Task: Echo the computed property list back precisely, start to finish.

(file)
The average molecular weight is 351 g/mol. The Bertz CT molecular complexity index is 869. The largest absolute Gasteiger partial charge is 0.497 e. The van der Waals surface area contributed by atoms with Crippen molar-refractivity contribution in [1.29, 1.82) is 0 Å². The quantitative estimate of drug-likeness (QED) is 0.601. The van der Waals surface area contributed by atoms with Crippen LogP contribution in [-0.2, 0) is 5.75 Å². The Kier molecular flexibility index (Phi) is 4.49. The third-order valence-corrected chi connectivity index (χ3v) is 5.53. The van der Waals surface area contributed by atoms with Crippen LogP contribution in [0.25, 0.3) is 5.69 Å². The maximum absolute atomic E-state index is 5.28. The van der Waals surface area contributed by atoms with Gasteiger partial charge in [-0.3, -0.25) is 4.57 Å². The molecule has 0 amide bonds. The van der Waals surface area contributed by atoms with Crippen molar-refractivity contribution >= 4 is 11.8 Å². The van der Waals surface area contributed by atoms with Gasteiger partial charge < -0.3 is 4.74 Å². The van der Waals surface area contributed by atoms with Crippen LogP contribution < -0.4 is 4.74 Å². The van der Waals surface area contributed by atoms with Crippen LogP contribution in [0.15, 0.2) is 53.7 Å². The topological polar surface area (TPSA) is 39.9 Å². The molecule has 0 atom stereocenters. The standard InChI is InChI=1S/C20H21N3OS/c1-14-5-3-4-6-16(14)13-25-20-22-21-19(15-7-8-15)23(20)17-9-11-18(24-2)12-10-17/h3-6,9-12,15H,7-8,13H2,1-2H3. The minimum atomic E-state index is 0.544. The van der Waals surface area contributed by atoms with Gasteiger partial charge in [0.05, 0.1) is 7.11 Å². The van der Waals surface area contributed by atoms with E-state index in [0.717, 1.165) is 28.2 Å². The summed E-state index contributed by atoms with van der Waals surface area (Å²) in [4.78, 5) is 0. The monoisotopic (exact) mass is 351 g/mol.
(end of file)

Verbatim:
The average molecular weight is 351 g/mol. The Bertz CT molecular complexity index is 869. The largest absolute Gasteiger partial charge is 0.497 e. The van der Waals surface area contributed by atoms with Crippen molar-refractivity contribution in [1.29, 1.82) is 0 Å². The quantitative estimate of drug-likeness (QED) is 0.601. The van der Waals surface area contributed by atoms with Crippen LogP contribution in [-0.2, 0) is 5.75 Å². The Kier molecular flexibility index (Phi) is 4.49. The third-order valence-corrected chi connectivity index (χ3v) is 5.53. The van der Waals surface area contributed by atoms with Crippen LogP contribution in [0.25, 0.3) is 5.69 Å². The maximum absolute atomic E-state index is 5.28. The van der Waals surface area contributed by atoms with Gasteiger partial charge in [-0.3, -0.25) is 4.57 Å². The molecule has 0 amide bonds. The van der Waals surface area contributed by atoms with Crippen molar-refractivity contribution >= 4 is 11.8 Å². The van der Waals surface area contributed by atoms with Gasteiger partial charge < -0.3 is 4.74 Å². The van der Waals surface area contributed by atoms with Crippen LogP contribution < -0.4 is 4.74 Å². The van der Waals surface area contributed by atoms with Crippen LogP contribution in [0.15, 0.2) is 53.7 Å². The topological polar surface area (TPSA) is 39.9 Å². The molecule has 0 atom stereocenters. The standard InChI is InChI=1S/C20H21N3OS/c1-14-5-3-4-6-16(14)13-25-20-22-21-19(15-7-8-15)23(20)17-9-11-18(24-2)12-10-17/h3-6,9-12,15H,7-8,13H2,1-2H3. The minimum atomic E-state index is 0.544. The van der Waals surface area contributed by atoms with Gasteiger partial charge in [0.05, 0.1) is 7.11 Å². The van der Waals surface area contributed by atoms with E-state index in [0.717, 1.165) is 28.2 Å². The summed E-state index contributed by atoms with van der Waals surface area (Å²) in [4.78, 5) is 0. The monoisotopic (exact) mass is 351 g/mol.